P R E S S R E L E A S E S 2001
July 25, 2001
Hiroshima Native Explores Adolescence, Games and Aggression through Dance at MASS MoCA
Danceinsider also reviewed Travel Theory saying, "as political dances go -- and, in my view, most of them go away from being actual art -- Yokoshi, in Travel Theory, has crafted an interesting, well-structured real dance on a socio-political theme, a rare success for attempted dances of that ilk." Robert Ackerman of Philadelphia City Paper reviewed a recent Yokoshi performance saying, "Yasuko Yokoshi showed an elegance of movement that none of the others on the program could begin to match. It was a pleasure to watch her do the smallest or simplest step. Her every motion redefined the space around her."
With three Japanese schoolgirls as the main characters, Travel Theory twists memory and psychology, using games to examine deeper cultural issues and the individual as a part of a society. Yokoshi was struck by the commitment many Japanese showed getting to work under the worst conditions - even some of the wounded - after the sarin gas attack in 1995 and chose to examine that group mentality through dance, video, and explorations of child psychology and games. The piece includes an innovative video montage by co-director Dean Moss and set design by sculptor and installation artist Mayumi Hayashi.
Travel Theory has been performed at Performance Space 122, Theater X in Tokyo, Theater Zero in Seoul, Taipei Theater, The Kitchen, Danspace Project at St. Mark's Church, the Sushi Performing Arts Center in San Diego and the Off Center at the University of Massachusetts.
Yasuko Yokoshi arrived in the United States from Japan with an extensive background in the martial art kendo and classical ballet. Yokoshi's book Once in A Life Time received an Ogai Mori Literary Award. Her documentary video Last Sokoshi received the Grand Prize at the Luminous Video and Photography Competition. Yokoshi's works, reflective of her interest in a variety of mediums, are presented in her interdisciplinary performances. Her first evening-length solo Tendencies and Strategies has been presented at festivals and theaters internationally including the Festival A/D Werf in Utrecht, Holland; Korea-Japan Dance Festival in Seoul and Tokyo; Theater Zero in Korea; Theater X in Japan; Painted Bride Art Center in Philadelphia; Performance Space 122; Dance Theater Workshop; and the Brooklyn Academy of Music. As a performer Yokoshi has danced with Vicky Shick, Yoshiko Chuma, Wendy Perron, Koosil-ja Hwang, Sarah Skaggs and Gonnie Heggen.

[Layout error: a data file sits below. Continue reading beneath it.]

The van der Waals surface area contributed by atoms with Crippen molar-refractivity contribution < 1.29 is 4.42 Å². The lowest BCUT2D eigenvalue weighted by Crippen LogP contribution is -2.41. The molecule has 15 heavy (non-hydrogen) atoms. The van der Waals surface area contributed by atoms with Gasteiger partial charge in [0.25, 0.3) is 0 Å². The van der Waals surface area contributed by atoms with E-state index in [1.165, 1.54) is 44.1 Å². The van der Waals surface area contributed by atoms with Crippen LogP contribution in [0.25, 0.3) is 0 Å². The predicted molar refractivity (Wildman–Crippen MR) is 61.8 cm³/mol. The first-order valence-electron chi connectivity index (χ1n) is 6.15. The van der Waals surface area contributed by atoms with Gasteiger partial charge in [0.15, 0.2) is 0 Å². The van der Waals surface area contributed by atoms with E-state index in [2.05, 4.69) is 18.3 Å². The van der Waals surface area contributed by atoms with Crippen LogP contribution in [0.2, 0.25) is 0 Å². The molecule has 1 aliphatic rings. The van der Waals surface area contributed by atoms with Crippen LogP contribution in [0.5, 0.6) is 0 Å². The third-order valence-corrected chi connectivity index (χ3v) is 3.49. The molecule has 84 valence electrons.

Dancer Mutsuyo Omatsu Isaacs was born and raised in Kobe, Japan. She was trained in classic ballet at Michiko Kozuki Ballet School. She came to New York City in 1991 to expand her dance experience. She started working with Yasuko Yokoshi in 1998 and has performed in works by lgal Perry, Nayo Takasaki and Yumi Terayama.
Dancer Nami Yamamoto was born and raised in Shikoku Island in Japan. She graduated from New York University with an MA in dance education. In 1997 and 1999, she was invited by the UCLA Center for Intercultural Performance to create and discuss an intercultural performance. Currently she is working on a collaborative piece with Joyce S. Lim about Asian issues which will be seen at Danspace Project, Draftwork on May 13th. Yamamoto enjoys returning home annually to Matsuyama-city, Japan, as a senior member of the Moga Dance Company to teach and explore new territories with local artists.
Dancer Kazu Nakamura is originally from Japan where he has appeared in Japanese musicals. He moved to New York in 1991 to study at the Martha Graham School of Contemporary Dance and Alvin Ailey American Dance Center. Since then he has worked with H.T. Chen, Nicholas Rodriguez and Dance Compass, Despina Stamos, Christine Sang, Jennifer Chin, Kristin Jackson and Tomoko Imanaka. He has just started working with Liz Lerman Dance Exchange in Washington D.C.
Dean Moss co-directed Travel Theory and created the video montage for the piece. Moss has received a 1998-99 Choreography Fellowship from the New York Foundation for the Arts and a 1999 New York Dance Performance Award (Bessie) in choreography. He has collaborated with Yokoshi as a Director and Videographer in Yokoshi's 1997 multimedia production Tendencies and Strategies. Moss' current project American Deluxe premiered at the Smack Mellon Studio in March. Moss is the curator of dance and performance at The Kitchen, an interdisciplinary laboratory for visionary emerging and established artists in New York.
As a sculptor and installation artist, Mayumi Hayashi designed the special properties and set construction for the piece. She holds a BFA from the School of Visual Arts. She has collaborated with Yokoshi before in I Hear Crows Crying and Tendencies and Strategies. Hayashi's works have been presented at Westside Gallery in New York City and Nissan Gallery, Yui Gallery, and Dentsu Gallery in Tokyo. She is a curator at Visual Space Goliath in Brooklyn, New York.
Travel Theory contains adult subject matter, overt sexual references, and is not appropriate for children.
Tickets for Travel Theory are $14. MASS MoCA members receive a 10% discount. Tickets are available through the MASS MoCA Box Office located off Marshall Street in North Adams from 10 A.M. until 6 P.M. daily. Tickets can also be charged by phone by calling 413.662.2111 during Box Office hours or purchased on line at www.massmoca.org.
MASS MoCA, the largest center for contemporary visual and performing arts in the United States, is located off Marshall Street in North Adams on a 13-acre campus of renovated 19th-century factory buildings.
For Immediate Release